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Philippines Moves to Enact Maritime Zones Act Amid Regional Disputes

QUEZON CITY – The Philippines is poised to adopt the Maritime Zones Act, a crucial legislation aimed at safeguarding the nation's marine resources, including fish stocks and energy reserves, from overexploitation. The Department of Foreign Affairs (DFA) has highlighted the Act's importance in aligning the country's maritime governance with international standards.

According to Philippines News Agency, DFA Deputy Assistant Secretary for Maritime and Ocean Affairs Maria Elena Cristina Maningat, the forthcoming Act demonstrates the Philippines' dedication to observing international laws, particularly the United Nations Convention on the Law of the Sea (UNCLOS) and the 2016 Arbitral Ruling. The legislation is expected to bolster the regulation of maritime activities, fostering economic growth and enabling local community participation.

The enactment of the Maritime Zones Act is viewed as a critical step in reinforcing the Philippines' stance as a nation that adheres to international law, ensuring that its maritime policies are in sync with UNCLOS. The UP Institute for Maritime Affairs and Law of the Sea's Director, Jay Batongbacal, regards the law as an essential tool for the Philippines to independently enforce the South China Sea arbitration decision.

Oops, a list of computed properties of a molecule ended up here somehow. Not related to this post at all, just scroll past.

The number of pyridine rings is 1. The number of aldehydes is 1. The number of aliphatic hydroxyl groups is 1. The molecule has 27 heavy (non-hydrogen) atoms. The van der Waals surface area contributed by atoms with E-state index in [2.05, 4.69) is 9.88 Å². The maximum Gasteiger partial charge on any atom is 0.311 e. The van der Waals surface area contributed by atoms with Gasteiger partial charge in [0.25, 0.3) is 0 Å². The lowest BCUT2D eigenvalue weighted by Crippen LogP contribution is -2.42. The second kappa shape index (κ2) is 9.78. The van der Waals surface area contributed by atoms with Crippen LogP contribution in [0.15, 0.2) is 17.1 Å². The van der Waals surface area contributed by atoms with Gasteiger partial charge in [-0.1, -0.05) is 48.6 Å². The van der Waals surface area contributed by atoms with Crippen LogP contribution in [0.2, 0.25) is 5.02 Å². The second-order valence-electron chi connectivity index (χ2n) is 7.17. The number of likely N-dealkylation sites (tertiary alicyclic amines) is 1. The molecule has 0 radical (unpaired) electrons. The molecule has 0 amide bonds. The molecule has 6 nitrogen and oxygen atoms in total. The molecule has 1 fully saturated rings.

The National Mapping and Resource Information Authority's Deputy Administrator, Efren Carandang, also underscored the law's significance following the Philippines' ratification of UNCLOS, asserting that it would fully align the country's maritime zone definitions with those outlined in the international treaty.

Amidst these developments, the enactment of the Maritime Zones Act faces objections from China, particularly concerning the inclusion of the Kalayaan Island Group and Scarborough Shoal in the legislation. China warns that the Act could exacerbate disputes and impact bilateral relations. Nevertheless, Presidential Assistant for Maritime Concerns and former AFP Chief of Staff Gen. Andres Centino remains optimistic about the law's timely enactment and its role in affirming the Philippines' maritime rights.

The law's proponents dismiss China's opposition as an attempt to influence Philippine legislative processes, asserting the country's right to enact laws safeguarding its interests without foreign interference. Senator Francis Tolentino, a key advocate for the Act, has stated that China's objections will not deter the Philippines from enforcing its sovereign rights and adhering to international legal rulings, despite China's non-recognition of the 2016 Arbitral Award.